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Discussion Starter · #1 ·
We have six TV's. Two are newer high def. We use cable cards with them and get all the stations we want. The remaining 4 are older and plugged into cable TV outlets in the wall. All we can get on those TVs is channels up to 99. There are a few digital non-premium non-high def stations I would like to watch with higher numbers (like Bloomberg TV - which is 251 where I live).


If I get newer TVs (which I don't mind doing in my home office and kitchen) - will I be able to view these stations without a set top box (IOW - just hook up directly to the wall)? If I don't get newer TVs (I don't want to replace the TV on my patio - it's a cheap piece of garbage because it is subjected to weather extremes) - will a set top box enable me to view these stations on old TV's?


Note that I really hate set top boxes (one more piece of clutter) - but I think cable cards are basically dead now - and they never really existed in the smaller units I use in these viewing locations. So I guess I have to do something - I'm just not exactly sure what. If it makes any difference - my carrier is Comcast. Robyn
 

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It varies a little by region, but in general to receive anything besides your local broadcast channels in high def you will need either a cable box or cable card.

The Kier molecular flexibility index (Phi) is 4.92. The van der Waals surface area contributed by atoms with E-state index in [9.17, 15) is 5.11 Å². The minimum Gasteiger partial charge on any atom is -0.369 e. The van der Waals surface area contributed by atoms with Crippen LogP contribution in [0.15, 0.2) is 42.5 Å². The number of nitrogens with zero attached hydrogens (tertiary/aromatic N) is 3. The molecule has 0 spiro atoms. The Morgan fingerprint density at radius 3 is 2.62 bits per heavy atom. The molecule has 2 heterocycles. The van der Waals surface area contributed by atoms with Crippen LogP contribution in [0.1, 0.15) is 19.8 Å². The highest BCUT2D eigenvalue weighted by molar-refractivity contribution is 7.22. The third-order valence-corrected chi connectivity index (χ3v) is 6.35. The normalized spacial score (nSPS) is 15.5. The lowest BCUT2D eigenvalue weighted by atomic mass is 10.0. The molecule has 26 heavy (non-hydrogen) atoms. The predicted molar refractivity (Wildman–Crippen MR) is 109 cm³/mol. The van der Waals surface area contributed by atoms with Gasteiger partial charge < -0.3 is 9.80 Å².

It would be easy enough to find out. Pull the cable card out of one of your sets, do a channel scan and see what you get.


For you old sets you will need a cable box.
 

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Quote:
Originally Posted by robyn55 /forum/post/12883724


If I get newer TVs (which I don't mind doing in my home office and kitchen) - will I be able to view these stations without a set top box (IOW - just hook up directly to the wall)? If I don't get newer TVs (I don't want to replace the TV on my patio - it's a cheap piece of garbage because it is subjected to weather extremes) - will a set top box enable me to view these stations on old TV's?

Most digital cable channels are encrypted, so you'll need a card or box from the cable company no matter what TV you get. But a box should get you all the channels you're currently paying for on each TV that can hook into it (just make sure the box has the type of outputs the TV has.)


Certainly the cable company will be happy to rent you additional boxes for $5 a pop or whatever they charge.
 

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Discussion Starter · #5 ·
Most of our digital stations are encrypted. So I wound up getting a set top box - one of the small ones - about the size of a modem. So I can now watch Bloomberg in my home office. Really isn't too much of a "decorating" problem there - since my desk is cluttered with other electronic stuff.


But I did try it in the kitchen - and it was simply awful there. I will look into the various IR and similar options - probably over the summer (when it's too hot to do anything outside in the afternoon). Thanks for your help. Robyn
 
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